Contact: Blake Case
email@example.com, (601) 832-6079
June 22, 2023 — Business owners say that minimum wage increases taking effect July 1 in Nevada, Oregon, Washington, D.C., and elsewhere will boost consumer spending and benefit their businesses and local economies.
July 1 increases include:
Nevada raises the minimum wage from $10.50 to $11.25 per hour for employees without qualifying health benefits and from $9.50 to $10.25 for employees with health benefits. Under Question 2, passed by voters in 2022, the two-tier system will be eliminated as of July 2024 and the minimum wage will rise to $12.
Oregon increases its standard minimum wage rate from $13.50 to $14.20 per hour, the Portland metro rate from $14.75 to $15.45, and the rate for non-urban counties from $12.50 to $13.20. Beginning in 2024, the standard rate will be adjusted annually based on the Consumer Price Index, with the Portland metro rate at $1.25 above the standard rate, and the non-urban counties rate $1 below the standard rate.
Washington, D.C. raises its minimum wage from $16.10 to $17 per hour. D.C.’s minimum wage is indexed annually to the cost of living. In addition, under Initiative 82, which passed in 2022, the base minimum wage for tipped employees will increase from $6 to $8 per hour on July 1. (Employers are required to make up the difference if the tip wage plus tips does not reach the minimum wage for non-tipped employees.) The base tip wage will continue to rise until matching the regular minimum wage in 2027.
In addition, multiple cities and counties increase their minimum wage on July 1, including, for example:
Chicago’s minimum wage will increase to $15.80 for employers with 21 or more employees (including all domestic workers, regardless of number employed) and $15 for smaller employers
Montgomery County, Maryland’s minimum wage will increase to $16.70 for large employers with 51 or more employees, $15 for those with 11 to 50 employees, and $14.50 for smaller employers
For additional localities raising their minimum wage on July 1, see UC Berkeley Labor Center Inventory of US City and County Minimum Wage Ordinances
Paul Saginaw, owner of Saginaw’s Delicatessen in Las Vegas, Nevada, said, “It’s great for business when the minimum wage goes up. It puts money in the pockets of customers and it strengthens the workforce. We pay our staff living wages with benefits like health insurance and paid time off, and we have much lower turnover than typical restaurants. I know I can count on our employees to deliver the great food and service that keeps customers coming in.”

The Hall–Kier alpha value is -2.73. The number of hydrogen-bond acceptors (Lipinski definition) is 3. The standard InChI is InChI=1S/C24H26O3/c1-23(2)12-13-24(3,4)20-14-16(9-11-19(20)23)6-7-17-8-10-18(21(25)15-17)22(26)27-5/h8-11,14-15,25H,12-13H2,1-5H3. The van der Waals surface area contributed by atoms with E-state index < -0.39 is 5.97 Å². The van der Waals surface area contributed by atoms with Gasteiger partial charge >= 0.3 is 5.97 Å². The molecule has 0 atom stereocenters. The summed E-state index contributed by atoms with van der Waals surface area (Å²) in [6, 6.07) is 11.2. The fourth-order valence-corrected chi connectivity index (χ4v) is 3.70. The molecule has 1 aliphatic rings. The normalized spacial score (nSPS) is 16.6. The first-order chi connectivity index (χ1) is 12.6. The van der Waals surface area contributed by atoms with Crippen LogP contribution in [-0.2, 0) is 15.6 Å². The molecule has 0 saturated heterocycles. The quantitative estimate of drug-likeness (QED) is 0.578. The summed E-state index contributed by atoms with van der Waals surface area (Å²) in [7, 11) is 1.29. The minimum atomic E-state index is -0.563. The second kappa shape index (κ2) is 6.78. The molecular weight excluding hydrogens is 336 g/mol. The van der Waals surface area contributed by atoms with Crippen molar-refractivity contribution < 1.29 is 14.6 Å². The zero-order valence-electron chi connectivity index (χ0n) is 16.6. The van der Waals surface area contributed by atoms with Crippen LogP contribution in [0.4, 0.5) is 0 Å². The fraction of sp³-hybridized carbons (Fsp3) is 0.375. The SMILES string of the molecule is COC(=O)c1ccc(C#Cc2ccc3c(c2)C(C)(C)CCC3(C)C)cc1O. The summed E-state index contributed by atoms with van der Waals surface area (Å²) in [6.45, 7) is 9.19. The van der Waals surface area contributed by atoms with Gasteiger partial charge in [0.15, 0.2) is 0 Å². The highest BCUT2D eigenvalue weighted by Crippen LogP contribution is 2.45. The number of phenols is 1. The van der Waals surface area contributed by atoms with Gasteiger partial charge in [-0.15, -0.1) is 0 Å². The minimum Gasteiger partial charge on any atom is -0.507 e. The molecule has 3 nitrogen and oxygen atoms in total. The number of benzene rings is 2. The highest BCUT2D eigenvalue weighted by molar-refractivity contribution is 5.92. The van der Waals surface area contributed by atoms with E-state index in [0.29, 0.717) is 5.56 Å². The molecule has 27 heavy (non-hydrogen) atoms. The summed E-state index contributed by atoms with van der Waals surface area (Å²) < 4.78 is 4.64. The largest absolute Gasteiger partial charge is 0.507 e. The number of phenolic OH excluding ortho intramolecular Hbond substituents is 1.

Constance Palaia, owner of Motel Del Rogue, a Chamber of Commerce Small Business of the Year, in Grants Pass, Oregon, said, “Raising the minimum wage is good for business and good for Oregon. If people make so little they are constantly worried about making ends meet, they can’t focus as well on the job. When people make a living wage, they’re happier and healthier and able to perform better at work. Businesses are stronger and our communities are stronger.”
Aaron Seyedian, owner of Well-Paid Maids in Washington, D.C. and Maryland (as well as New York City), said, “We haven’t had a labor shortage at Well-Paid Maids. We’ve doubled in size over the last year. Customers appreciate the quality and reliability that comes from fairly compensated employees. People want to work for us and our low turnover saves us a lot of money and time. Raising the minimum wage helps people make ends meet and boosts consumer spending, which boosts local economies.”
Mike Draper, owner of Raygun clothing and design, with locations in Chicago, Iowa, Missouri and Nebraska, said, “Raising the minimum wage is a win-win for workers and businesses. When people have more money they spend it at stores like Raygun. The economy is stronger when the wage base is stronger and money is circulating widely. And we know from our own experience paying better wages that happier workers are more committed and make for happier customers.”
Jared Meyers, owner of Legacy Vacation Resorts in Reno, Nevada (as well as Florida, New Jersey and Colorado), said, “Nevada’s July 1 increase is welcome news for workers and businesses. The way we treat our employees and our guests is central to our success in the hospitality industry. Paying fair wages helps with hiring and retention. And when employees are paid fairly and aren’t distracted by a second job or continual financial stress, their lives are better, our guest experience is better, and our business does better.”
Gina Schaefer, founder and co-owner of A Few Cool Hardware Stores, with 13 Ace Hardware stores in Washington, D.C., Maryland and Virginia, said, “We welcome the increased buying power that our customers will have from minimum wage raises in D.C., Montgomery County and elsewhere. Fair pay is key to the great service at our stores that keeps customers happy and coming back. With 20 years in business, we know that investing in employees is the best investment a business can make.”
Steven Dyme, CEO of Flowers for Dreams, with locations in Chicago, Detroit, Milwaukee and Minneapolis, said, “Minimum wage increases have an essential circular benefit - they create new consumer spending dollars that in turn fuel our local businesses. Our employees are among our customers, thriving together to create the financial stability needed to reduce turnover and grow our business.”
To schedule interviews with business owners supportive of upcoming minimum wage increases, contact Blake Case at firstname.lastname@example.org or (601) 832-6079.
Business for a Fair Minimum Wage is a national network of business owners and executives and business organizations that believe a fair minimum wage makes good business sense. www.businessforafairminimumwage.org.